A Habitat Template Approach for Living Architecture


Naturally occurring ecosystems which are structurally analogous to urban habitats can provide inspiration and insight into creating better functioning cities. For example, plant and insect communities that occur on cliffs or thin soils can give insight into how- and what- to grow on locally adapted, hardy green roof and wall projects that provide habitat for local insects and animals in urban systems. This session takes a deep dive into understanding how the Great Lakes bedrock prairies, rock outcrops, alvars and other uncommon native ecosystems can be better studied for translation to the design fields for a more sustainable future.  Designers and scientists in the session will discuss current efforts: what ecosystems being studied for translation; how they are being studied and translated through new projects or proposals using a habitat template approach.  This session will help participants understand how buildings and cities can be designed to be more regionally contextual and ecological productive. The session will also feature students who will be presenting lightening round research topics with themed discussions. This session is offered in collaboration with the Greater Ohio Living Architecture Center (GOLA) https://www.golacenter.org/.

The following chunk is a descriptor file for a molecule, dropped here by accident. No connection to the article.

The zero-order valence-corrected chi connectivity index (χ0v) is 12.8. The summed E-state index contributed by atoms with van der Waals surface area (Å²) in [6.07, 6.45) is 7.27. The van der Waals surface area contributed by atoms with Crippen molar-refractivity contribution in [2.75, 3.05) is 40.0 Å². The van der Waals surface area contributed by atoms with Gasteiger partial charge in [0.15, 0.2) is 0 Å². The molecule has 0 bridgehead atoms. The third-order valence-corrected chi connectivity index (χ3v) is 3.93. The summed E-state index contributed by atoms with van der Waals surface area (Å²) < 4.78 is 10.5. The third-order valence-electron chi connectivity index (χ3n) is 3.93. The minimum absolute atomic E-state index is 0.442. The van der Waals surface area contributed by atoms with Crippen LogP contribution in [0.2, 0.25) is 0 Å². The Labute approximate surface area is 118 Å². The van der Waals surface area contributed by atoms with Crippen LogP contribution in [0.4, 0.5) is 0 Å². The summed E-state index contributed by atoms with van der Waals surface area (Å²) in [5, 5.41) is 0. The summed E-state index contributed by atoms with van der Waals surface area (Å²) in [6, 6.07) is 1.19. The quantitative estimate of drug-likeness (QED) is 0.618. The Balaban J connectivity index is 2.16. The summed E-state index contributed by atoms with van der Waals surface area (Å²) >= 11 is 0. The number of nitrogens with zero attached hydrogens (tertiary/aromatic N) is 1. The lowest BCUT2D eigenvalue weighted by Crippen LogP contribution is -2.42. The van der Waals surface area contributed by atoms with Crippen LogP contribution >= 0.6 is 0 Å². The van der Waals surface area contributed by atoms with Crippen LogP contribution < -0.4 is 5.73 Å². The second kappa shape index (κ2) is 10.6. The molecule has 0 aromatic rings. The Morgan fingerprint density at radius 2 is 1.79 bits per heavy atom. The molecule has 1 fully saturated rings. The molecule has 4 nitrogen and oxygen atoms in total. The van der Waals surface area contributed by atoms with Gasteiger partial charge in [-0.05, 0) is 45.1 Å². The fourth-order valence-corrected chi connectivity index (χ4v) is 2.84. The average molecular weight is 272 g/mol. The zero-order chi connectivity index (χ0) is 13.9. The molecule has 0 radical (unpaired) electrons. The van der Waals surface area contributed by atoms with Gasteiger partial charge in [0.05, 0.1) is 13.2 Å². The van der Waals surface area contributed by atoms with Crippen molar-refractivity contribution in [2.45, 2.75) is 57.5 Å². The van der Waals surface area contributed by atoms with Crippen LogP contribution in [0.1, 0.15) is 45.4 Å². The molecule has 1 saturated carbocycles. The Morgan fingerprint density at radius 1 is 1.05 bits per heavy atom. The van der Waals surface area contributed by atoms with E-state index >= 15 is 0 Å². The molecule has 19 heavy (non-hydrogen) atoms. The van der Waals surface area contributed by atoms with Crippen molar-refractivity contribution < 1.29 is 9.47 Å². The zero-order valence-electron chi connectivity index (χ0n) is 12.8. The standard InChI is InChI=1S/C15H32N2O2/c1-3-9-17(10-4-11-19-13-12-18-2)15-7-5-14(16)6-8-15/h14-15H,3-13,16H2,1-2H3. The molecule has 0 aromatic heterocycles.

Morning Speaker:

Title: Built by nature: growing habitats in and out of cities

Christie Bahlai, Ph.D., Assistant Professor, Kent State University

Photo of Christie Bahlai

Afternoon Speaker:

 J. Scott MacIvor, Ph.D., Assistant Professor, University of Toronto Scarborough

Scott MacIvor

Student Lightning talks*:

Anna Droz (Biology PhD)
Alan Brooker (Architecture/MSAED)
Lama Tawk (Biology PhD)
Haley DeRose (Architecture/MSAED)
Katie Manning (Biology PhD)
Meghan Blackson (Architecture/MSAED)

* Organized by the Greater Ohio Living Architecture Center (GOLA)


Christie Bahlai, Ph.D., Assistant Professor, Kent State University, and Reid Coffman, Ph.D, Associate Professor, Kent State University